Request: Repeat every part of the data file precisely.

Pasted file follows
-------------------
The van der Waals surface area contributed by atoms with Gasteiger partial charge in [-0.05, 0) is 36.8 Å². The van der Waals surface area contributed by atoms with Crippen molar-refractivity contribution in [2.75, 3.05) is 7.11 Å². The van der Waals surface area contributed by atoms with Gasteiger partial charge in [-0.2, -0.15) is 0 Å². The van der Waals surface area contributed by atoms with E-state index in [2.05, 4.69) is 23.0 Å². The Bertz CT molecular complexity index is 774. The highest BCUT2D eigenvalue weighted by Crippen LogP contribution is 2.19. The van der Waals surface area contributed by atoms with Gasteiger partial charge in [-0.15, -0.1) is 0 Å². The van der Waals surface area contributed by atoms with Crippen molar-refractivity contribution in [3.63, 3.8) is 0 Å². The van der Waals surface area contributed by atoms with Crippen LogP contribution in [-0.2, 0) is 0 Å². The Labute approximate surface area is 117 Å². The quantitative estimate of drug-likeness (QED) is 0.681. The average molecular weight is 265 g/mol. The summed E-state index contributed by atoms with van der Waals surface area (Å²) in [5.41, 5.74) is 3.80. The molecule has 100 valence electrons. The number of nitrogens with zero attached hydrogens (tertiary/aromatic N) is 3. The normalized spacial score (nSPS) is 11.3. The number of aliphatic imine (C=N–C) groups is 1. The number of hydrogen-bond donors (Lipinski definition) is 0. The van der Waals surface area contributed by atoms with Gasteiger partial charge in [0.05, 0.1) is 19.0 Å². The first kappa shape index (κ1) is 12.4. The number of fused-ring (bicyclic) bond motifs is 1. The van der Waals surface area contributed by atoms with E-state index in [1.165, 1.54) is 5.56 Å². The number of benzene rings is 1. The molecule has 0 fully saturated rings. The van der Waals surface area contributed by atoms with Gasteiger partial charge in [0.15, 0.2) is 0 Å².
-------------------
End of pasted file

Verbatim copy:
The van der Waals surface area contributed by atoms with Gasteiger partial charge in [-0.05, 0) is 36.8 Å². The van der Waals surface area contributed by atoms with Crippen molar-refractivity contribution in [2.75, 3.05) is 7.11 Å². The van der Waals surface area contributed by atoms with Gasteiger partial charge in [-0.2, -0.15) is 0 Å². The van der Waals surface area contributed by atoms with E-state index in [2.05, 4.69) is 23.0 Å². The Bertz CT molecular complexity index is 774. The highest BCUT2D eigenvalue weighted by Crippen LogP contribution is 2.19. The van der Waals surface area contributed by atoms with Gasteiger partial charge in [-0.15, -0.1) is 0 Å². The van der Waals surface area contributed by atoms with Crippen molar-refractivity contribution in [3.63, 3.8) is 0 Å². The van der Waals surface area contributed by atoms with Crippen LogP contribution in [-0.2, 0) is 0 Å². The Labute approximate surface area is 117 Å². The quantitative estimate of drug-likeness (QED) is 0.681. The average molecular weight is 265 g/mol. The summed E-state index contributed by atoms with van der Waals surface area (Å²) in [5.41, 5.74) is 3.80. The molecule has 100 valence electrons. The number of nitrogens with zero attached hydrogens (tertiary/aromatic N) is 3. The normalized spacial score (nSPS) is 11.3. The number of aliphatic imine (C=N–C) groups is 1. The number of hydrogen-bond donors (Lipinski definition) is 0. The van der Waals surface area contributed by atoms with Gasteiger partial charge in [0.05, 0.1) is 19.0 Å². The first kappa shape index (κ1) is 12.4. The number of fused-ring (bicyclic) bond motifs is 1. The van der Waals surface area contributed by atoms with E-state index in [1.165, 1.54) is 5.56 Å². The number of benzene rings is 1. The molecule has 0 fully saturated rings. The van der Waals surface area contributed by atoms with Gasteiger partial charge in [0.15, 0.2) is 0 Å².